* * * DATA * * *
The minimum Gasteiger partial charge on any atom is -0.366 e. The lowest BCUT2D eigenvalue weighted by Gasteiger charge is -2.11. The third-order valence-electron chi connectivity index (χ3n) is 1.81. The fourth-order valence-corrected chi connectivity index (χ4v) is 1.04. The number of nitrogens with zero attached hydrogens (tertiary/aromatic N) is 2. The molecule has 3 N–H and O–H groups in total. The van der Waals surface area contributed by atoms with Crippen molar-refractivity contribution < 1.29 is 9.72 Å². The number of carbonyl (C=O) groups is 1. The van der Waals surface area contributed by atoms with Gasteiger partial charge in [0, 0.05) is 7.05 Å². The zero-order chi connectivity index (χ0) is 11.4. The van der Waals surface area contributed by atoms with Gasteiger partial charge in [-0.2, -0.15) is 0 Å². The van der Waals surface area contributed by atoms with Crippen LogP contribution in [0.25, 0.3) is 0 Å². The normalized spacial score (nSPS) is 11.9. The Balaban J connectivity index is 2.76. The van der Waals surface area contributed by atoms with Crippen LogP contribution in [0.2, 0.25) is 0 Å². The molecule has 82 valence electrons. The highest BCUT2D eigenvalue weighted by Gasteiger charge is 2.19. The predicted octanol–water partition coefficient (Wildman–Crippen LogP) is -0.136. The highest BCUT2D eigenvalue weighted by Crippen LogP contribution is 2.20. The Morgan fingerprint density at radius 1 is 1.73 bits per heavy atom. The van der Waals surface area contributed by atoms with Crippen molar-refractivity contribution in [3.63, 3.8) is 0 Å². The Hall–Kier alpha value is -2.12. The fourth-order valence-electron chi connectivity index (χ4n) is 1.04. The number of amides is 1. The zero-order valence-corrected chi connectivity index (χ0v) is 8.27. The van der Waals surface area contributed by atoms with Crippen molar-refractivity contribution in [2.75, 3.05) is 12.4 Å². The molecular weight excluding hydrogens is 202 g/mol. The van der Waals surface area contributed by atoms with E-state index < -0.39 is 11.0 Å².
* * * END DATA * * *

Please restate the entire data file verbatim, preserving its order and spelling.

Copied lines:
The minimum Gasteiger partial charge on any atom is -0.366 e. The lowest BCUT2D eigenvalue weighted by Gasteiger charge is -2.11. The third-order valence-electron chi connectivity index (χ3n) is 1.81. The fourth-order valence-corrected chi connectivity index (χ4v) is 1.04. The number of nitrogens with zero attached hydrogens (tertiary/aromatic N) is 2. The molecule has 3 N–H and O–H groups in total. The van der Waals surface area contributed by atoms with Crippen molar-refractivity contribution < 1.29 is 9.72 Å². The number of carbonyl (C=O) groups is 1. The van der Waals surface area contributed by atoms with Gasteiger partial charge in [0, 0.05) is 7.05 Å². The zero-order chi connectivity index (χ0) is 11.4. The van der Waals surface area contributed by atoms with Gasteiger partial charge in [-0.2, -0.15) is 0 Å². The van der Waals surface area contributed by atoms with Crippen LogP contribution in [0.25, 0.3) is 0 Å². The normalized spacial score (nSPS) is 11.9. The Balaban J connectivity index is 2.76. The van der Waals surface area contributed by atoms with Crippen LogP contribution in [0.2, 0.25) is 0 Å². The molecule has 82 valence electrons. The highest BCUT2D eigenvalue weighted by Gasteiger charge is 2.19. The predicted octanol–water partition coefficient (Wildman–Crippen LogP) is -0.136. The highest BCUT2D eigenvalue weighted by Crippen LogP contribution is 2.20. The Morgan fingerprint density at radius 1 is 1.73 bits per heavy atom. The van der Waals surface area contributed by atoms with Crippen molar-refractivity contribution in [3.63, 3.8) is 0 Å². The Hall–Kier alpha value is -2.12. The fourth-order valence-electron chi connectivity index (χ4n) is 1.04. The number of amides is 1. The zero-order valence-corrected chi connectivity index (χ0v) is 8.27. The van der Waals surface area contributed by atoms with Crippen molar-refractivity contribution in [2.75, 3.05) is 12.4 Å². The molecular weight excluding hydrogens is 202 g/mol. The van der Waals surface area contributed by atoms with E-state index < -0.39 is 11.0 Å².